Super Bowl Sunday is America's unofficial holiday, and the buildup to the game is matched only by the anticipation of the commercials during the game. Here is our list of 10 of the most memorable spots in Super Bowl history.
McDonalds Showdown (1993)
The NBA was arguably at the height of its popularity when the fast food giant aired this spot during Super Bowl XXVII. The premise was simple: the game's biggest stars -- Larry Bird and Michael Jordan -- in a game of H-O-R-S-E, with a Big Mac for the winner.
Pepsi: Your Cheatin' Heart (1996)
A classically clever spot in which a Coca-Cola delivery man tries to swipe a Pepsi from an adjacent cooler. Comic touch: The inclusion of Hank Williams Jr.'s iconic country ballad. Oh, and the security camera view.
Coke: Mean Joe Greene (1980)
This spot, which actually premiered during the Major League Baseball playoffs in 1979, won a Cannes Gold Lion for advertising excellence and has consistently been voted among the best Super Bowl commercials of all time. It also changed "Mean" Joe Greene's image. "I was suddenly approachable," Greene recalled recently. "Little kids were no longer afraid of me, and older people would come up and offer me a Coke."
Budweiser: Frogs (1995)
The commercial itself was simple enough: Three frogs in a swamp each croaking a syllable of the beer company's name. But the ad in many ways defined Super Bowl advertising in the 90s and became a cultural phenomenon.
Apple: Macintosh (1984)
Many still consider this not only the best Super Bowl commercial ever, but the best commercial ever, period. Directed by Ridley Scott, the spot aired only once, during the third quarter of Super Bowl XVIII, and is widely credited with helping make advertising during the big game must-see TV.
Monster: When I Grow Up (1999)
Monster.com's first Super Bowl ad paid off for the jobs website in a big way. Having small children recite such hackneyed business jargon as "I want to claw my way up to middle management" resonated in a big way with many viewers.
Budweiser: Welcome Home (2003)
With the memory of 9/11 still fresh in many people's minds, and with the US less than two months away from invading Iraq, Budweiser tugged at the heartstrings of many viewers with this memorable -- and wordless -- one-minute spot during Super Bowl XXXVII.
E-Trade: Talking Baby (2012)
This was the first commercial in the financial services company's famed "Talking Baby" franchise, featuring a toddler in front of a webcam discussing the particulars of online investing and stock trading in an adult voice -- usually with a deadpan delivery.
Doritos: Man's Best Friend (2012)
Doritos has aired its share of racy Super Bowl ads, but this one used a simple comic premise -- a Great Dane covering up evidence and using Doritos to quiet the sole witness to his crime -- to score big with viewers.
Dodge: Farmer (2013)
Dodge used radio broadcaster Paul Harvey's "God Made A Farmer" speech, together with compelling still images depicting farm life, to great effect in this two-minute spot that was shared nearly two million times via social media during and following the game.
UPJ takes one, drops second
John Fees’ spring baseball season accurately mirrors that of his Pitt-Johnstown team.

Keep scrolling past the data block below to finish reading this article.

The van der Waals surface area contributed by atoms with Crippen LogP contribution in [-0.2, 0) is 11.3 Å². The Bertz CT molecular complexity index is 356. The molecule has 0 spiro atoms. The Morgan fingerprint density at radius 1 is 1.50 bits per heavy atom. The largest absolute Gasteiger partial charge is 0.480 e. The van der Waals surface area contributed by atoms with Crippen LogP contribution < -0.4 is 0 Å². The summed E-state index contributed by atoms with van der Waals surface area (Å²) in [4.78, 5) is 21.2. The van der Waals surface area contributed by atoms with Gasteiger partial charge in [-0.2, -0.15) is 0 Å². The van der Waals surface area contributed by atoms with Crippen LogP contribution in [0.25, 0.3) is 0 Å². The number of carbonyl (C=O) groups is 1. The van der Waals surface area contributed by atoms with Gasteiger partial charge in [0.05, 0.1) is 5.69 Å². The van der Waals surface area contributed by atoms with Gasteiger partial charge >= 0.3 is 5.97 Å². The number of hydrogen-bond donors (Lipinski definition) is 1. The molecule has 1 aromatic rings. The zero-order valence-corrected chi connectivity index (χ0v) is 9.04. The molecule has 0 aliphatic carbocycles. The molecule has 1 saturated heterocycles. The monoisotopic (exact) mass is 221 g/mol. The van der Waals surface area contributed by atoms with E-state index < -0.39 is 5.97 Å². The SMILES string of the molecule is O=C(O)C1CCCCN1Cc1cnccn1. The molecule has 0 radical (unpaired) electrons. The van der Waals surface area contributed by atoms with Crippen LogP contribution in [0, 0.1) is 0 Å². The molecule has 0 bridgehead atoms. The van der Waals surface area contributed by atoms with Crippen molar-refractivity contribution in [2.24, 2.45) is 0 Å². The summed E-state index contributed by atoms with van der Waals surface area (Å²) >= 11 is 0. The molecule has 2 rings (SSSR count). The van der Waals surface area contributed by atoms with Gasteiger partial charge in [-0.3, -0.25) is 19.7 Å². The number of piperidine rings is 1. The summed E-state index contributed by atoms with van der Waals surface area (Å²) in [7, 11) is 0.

Fees started slow, losing his first four decisions, but has rebounded nicely in the Pennsylvania State Athletic Conference West Division.
Brewers ward off late Pirates rally bid
Kyle Lohse pitched effectively into the seventh inning, Carlos Gomez homered and the Milwaukee Brewers beat the Pittsburgh Pirates 5-3 Friday night.
Lohse (3-1) improved to 11-2 in his career against the Pirates, allowing one earned run in a win against them for the second time in six days.
Drama lacking sans Tiger
If professional golf saw its future at Augusta National last weekend, the sight had to be worse than choking on a 5-foot putt.
The course was there in all its splendor.
Penguins are wary of spunky Blue Jackets
Sidney Crosby is used to the attention. It comes with the territory when you’re the best hockey player in the world.
Still, the Pittsburgh Penguins star knows the spotlight becomes more acute in the Stanley Cup playoffs.
Pirates power past Brewers
Andrew McCutchen hit his first homer of the season and drove in three runs, Pedro Alvarez had a three-run shot and pinch-hitter Josh Harrison broke a tie with a long ball in the seventh inning as the Pittsburgh Pirates handed the Milwaukee Brewers their first road loss, 11-2 on Thursday night.
Harrison’s two-run drive down the left field line off Rob Wooten (0-1) was the second of his career as a pinch hitter.
Jackets preparing for Game 2
The Columbus Blue Jackets don’t feel they’re doomed after blowing a two-goal lead in a Game 1 loss of their first-round Stanley Cup playoff series against the Pittsburgh Penguins.
“It’s not about missed chances, or feeling sorry about it,” goaltender Sergei Bobrovsky said at Thursday’s optional workout, 13 hours after falling 4-3 in Pittsburgh.
- Local Sports Briefs
Jennerstown Speedway gearing for May open
Jennerstown Speedway released a very ambitious schedule on its website and continues to prepare for its 2014 reopening.
The track is set to hold a practice day for drivers as well as an open house and media day on April 26.
‘Hawks already building toward next season
Jason Spence used up his cell phone’s battery on a trip from Johnstown to his parents’ home in Nova Scotia, Canada.
Once the Johnstown Tomahawks coach got to his destination, Spence had to get creative to secure cell service across the border.
Dominant Cueto drops Pirates in matinee
That playoff loss in Pittsburgh last year? Johnny Cueto never thought about it much. So getting a chance to shut out the Pirates in a rematch wasn’t any more special.
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- UPJ takes one, drops second